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As a story of creation, the Book of Genesis long, long ago crumbled under the weight of science, notably Darwin's theory of natural selection. But Genesis isn't just about the beginning of the human race. It is also about the beginning of evil--about how and why sin and suffering entered human experience and stayed there. And here the verdict of science is more ambiguous. In some ways, the Bible's account of evil actually draws strength from the very Darwinism that undermined its account of history.

This doesn't mean that paleontologists have found hominid bones with "Adam" stamped on them along with evidence that Adam disobeyed God, thus condemning the rest of us to lives of toil and hardship. But it does mean that this biblical story line, as transmuted by later thinkers into religious doctrine, has produced some ideas that resonate with modern Darwinian theory. In particular, the Christian doctrine of original sin makes more sense as evolutionary psychologists learn more about why people do bad things.

The doctrine of original sin says that at birth we all inherit Adam's sinfulness. This is partly a claim about blame--it holds us accountable for Adam's sin even before we've done anything wrong--but it is also a claim about human nature; it says we are inclined to do wrong, that we have a hereditary dark side. As St. Augustine put it in the 5th century A.D.: After Adam sinned, our "soiled" and "corrupt" nature was "already present in the seed from which we were to spring."

As scientifically minded nitpickers have noted, there is a flaw here. The idea that Adam's choice of cuisine somehow affected biological inheritance involves the generally discredited Lamarckian notion that acquired traits get transmitted genetically. Still, a more generic version of Augustine's assertion--that sin results from biological drives passed through the human lineage ever since its origin--makes scientific sense.

By Darwinian lights, the classic sins, such as gluttony, lust, greed and envy, are the unchecked expression of impulses that arose by natural selection. During evolution, individuals with strong innate yearnings for food, sex and material goods did a better job of surviving and reproducing than individuals less drawn to these things. So we inherited genes conducive to such yearnings. In the same manner, anger (another of the deadly sins) became a naturally engrained tool of survival, aimed, for example, at those who would take our food or our mates.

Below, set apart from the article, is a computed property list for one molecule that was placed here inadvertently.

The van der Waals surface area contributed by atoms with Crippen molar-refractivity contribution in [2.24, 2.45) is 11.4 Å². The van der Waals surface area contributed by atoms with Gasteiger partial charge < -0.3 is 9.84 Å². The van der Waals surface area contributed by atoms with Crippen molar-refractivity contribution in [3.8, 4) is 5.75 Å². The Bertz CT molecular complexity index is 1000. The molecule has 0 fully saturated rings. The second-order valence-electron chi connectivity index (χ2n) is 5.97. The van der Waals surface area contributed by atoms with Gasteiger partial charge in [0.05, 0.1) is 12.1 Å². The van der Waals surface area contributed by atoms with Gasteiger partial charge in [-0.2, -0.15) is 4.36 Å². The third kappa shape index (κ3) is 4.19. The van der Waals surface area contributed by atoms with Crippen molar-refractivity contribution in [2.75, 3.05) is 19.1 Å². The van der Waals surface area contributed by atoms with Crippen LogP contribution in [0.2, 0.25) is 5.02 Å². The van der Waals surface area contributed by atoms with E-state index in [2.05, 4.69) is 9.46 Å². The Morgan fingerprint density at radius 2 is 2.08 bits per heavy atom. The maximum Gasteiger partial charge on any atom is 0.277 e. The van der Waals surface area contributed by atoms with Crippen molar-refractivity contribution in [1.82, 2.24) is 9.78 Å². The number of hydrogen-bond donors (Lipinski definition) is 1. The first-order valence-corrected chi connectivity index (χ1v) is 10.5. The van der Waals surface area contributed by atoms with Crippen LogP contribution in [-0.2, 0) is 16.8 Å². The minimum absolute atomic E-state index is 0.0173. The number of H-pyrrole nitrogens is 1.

In the essentially pre-technological context of human evolution, impulses such as gluttony, greed, even lust, were often blunted by scarcity. Only amid the material abundance that came with agriculture and grew thereafter could self-indulgence regularly reach grotesque levels. (Sodom and Gomorrah lay in the fertile plains. Their residents sinned amid plenty while Abraham herded his flock in rustic innocence on dryer terrain.) Similarly, anger acquired a new layer of evil with the invention of knives and spears, to say nothing of guns.

The biological roots of sin are not by themselves a news flash from the frontiers of science. More than a century ago, Thomas Huxley, Darwin's popularizer, lamented the fact that evolution has given all children "the instinct of unlimited self-assertion"--"their dose of original sin." But the past few decades have brought a deeper Darwinian understanding of human nature, and some of its pioneers believe Huxley underestimated our badness.

But first the good news. Evolutionary psychologists say our "moral sentiments" do, as Darwin speculated, have an innate basis. Such impulses as compassion, empathy, generosity, gratitude and remorse are genetically based. Strange as it may sound, these impulses, with their checks on raw selfishness, helped our ancestors survive and pass their genes to future generations.

Now the bad news. Contrary to a misconception that flourished in Darwin's day, these impulses did not give this boost to genetic proliferation mainly by furthering the overall "welfare of society"--and certainly not by furthering the "welfare of the species." As a result, humans don't naturally deploy our "moral" impulses diffusely--showering love and compassion on any needy Homo sapiens in the vicinity. We tend to reserve major doses of kindness either for close kin (the result of an evolutionary dynamic known as "kin selection") or for non-kin who show signs of someday returning the favor (a result of the evolution of "reciprocal altruism"). This finickiness gives our "moral" sentiments a naturally seamy underside. Beneath familial love, for example, is malice toward our relatives' rivals. Remember the woman in Texas who plotted to kill the mother of her daughter's rival for a cheerleading slot? Fortunately, she's an extreme example. But she's an example, nonetheless--as any father or mother, on honest reflection, will admit.

The grimness of this new Darwinian worldview has been stressed by the biologist George Williams, whose 1966 book Adaptation and Natural Selection laid its theoretical foundations. Rather like the World War II physicists who were horrified by the weapon they had invented, Williams blanches at the view of human nature and of natural selection that he helped usher in. "Mother Nature," he says, "is a wicked old witch."